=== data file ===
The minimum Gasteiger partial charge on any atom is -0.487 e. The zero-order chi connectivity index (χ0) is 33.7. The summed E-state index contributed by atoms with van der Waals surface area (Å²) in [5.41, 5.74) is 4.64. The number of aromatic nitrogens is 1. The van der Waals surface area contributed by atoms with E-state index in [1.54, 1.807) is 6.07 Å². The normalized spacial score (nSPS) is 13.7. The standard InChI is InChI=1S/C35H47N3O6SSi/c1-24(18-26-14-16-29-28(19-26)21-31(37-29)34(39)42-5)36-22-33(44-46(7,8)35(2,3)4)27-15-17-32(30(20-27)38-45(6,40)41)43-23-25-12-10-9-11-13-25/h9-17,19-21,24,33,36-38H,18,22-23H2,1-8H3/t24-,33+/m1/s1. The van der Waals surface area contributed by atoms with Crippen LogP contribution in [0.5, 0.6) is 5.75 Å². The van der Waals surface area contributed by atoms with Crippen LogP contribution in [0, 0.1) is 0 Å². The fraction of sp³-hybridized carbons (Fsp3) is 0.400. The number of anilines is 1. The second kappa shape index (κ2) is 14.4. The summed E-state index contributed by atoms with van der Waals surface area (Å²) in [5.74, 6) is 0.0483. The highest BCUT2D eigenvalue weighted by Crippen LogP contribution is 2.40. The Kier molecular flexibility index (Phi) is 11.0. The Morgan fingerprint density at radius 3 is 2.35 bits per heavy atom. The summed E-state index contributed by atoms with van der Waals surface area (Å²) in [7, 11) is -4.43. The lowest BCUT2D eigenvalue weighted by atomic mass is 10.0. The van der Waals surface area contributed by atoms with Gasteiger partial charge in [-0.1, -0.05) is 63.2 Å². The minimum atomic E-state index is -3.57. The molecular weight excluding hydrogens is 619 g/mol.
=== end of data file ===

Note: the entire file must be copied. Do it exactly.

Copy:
The minimum Gasteiger partial charge on any atom is -0.487 e. The zero-order chi connectivity index (χ0) is 33.7. The summed E-state index contributed by atoms with van der Waals surface area (Å²) in [5.41, 5.74) is 4.64. The number of aromatic nitrogens is 1. The van der Waals surface area contributed by atoms with E-state index in [1.54, 1.807) is 6.07 Å². The normalized spacial score (nSPS) is 13.7. The standard InChI is InChI=1S/C35H47N3O6SSi/c1-24(18-26-14-16-29-28(19-26)21-31(37-29)34(39)42-5)36-22-33(44-46(7,8)35(2,3)4)27-15-17-32(30(20-27)38-45(6,40)41)43-23-25-12-10-9-11-13-25/h9-17,19-21,24,33,36-38H,18,22-23H2,1-8H3/t24-,33+/m1/s1. The van der Waals surface area contributed by atoms with Crippen LogP contribution in [0.5, 0.6) is 5.75 Å². The van der Waals surface area contributed by atoms with Crippen LogP contribution in [0, 0.1) is 0 Å². The fraction of sp³-hybridized carbons (Fsp3) is 0.400. The number of anilines is 1. The second kappa shape index (κ2) is 14.4. The summed E-state index contributed by atoms with van der Waals surface area (Å²) in [5.74, 6) is 0.0483. The highest BCUT2D eigenvalue weighted by Crippen LogP contribution is 2.40. The Kier molecular flexibility index (Phi) is 11.0. The Morgan fingerprint density at radius 3 is 2.35 bits per heavy atom. The summed E-state index contributed by atoms with van der Waals surface area (Å²) in [7, 11) is -4.43. The lowest BCUT2D eigenvalue weighted by atomic mass is 10.0. The van der Waals surface area contributed by atoms with Gasteiger partial charge in [-0.1, -0.05) is 63.2 Å². The minimum atomic E-state index is -3.57. The molecular weight excluding hydrogens is 619 g/mol.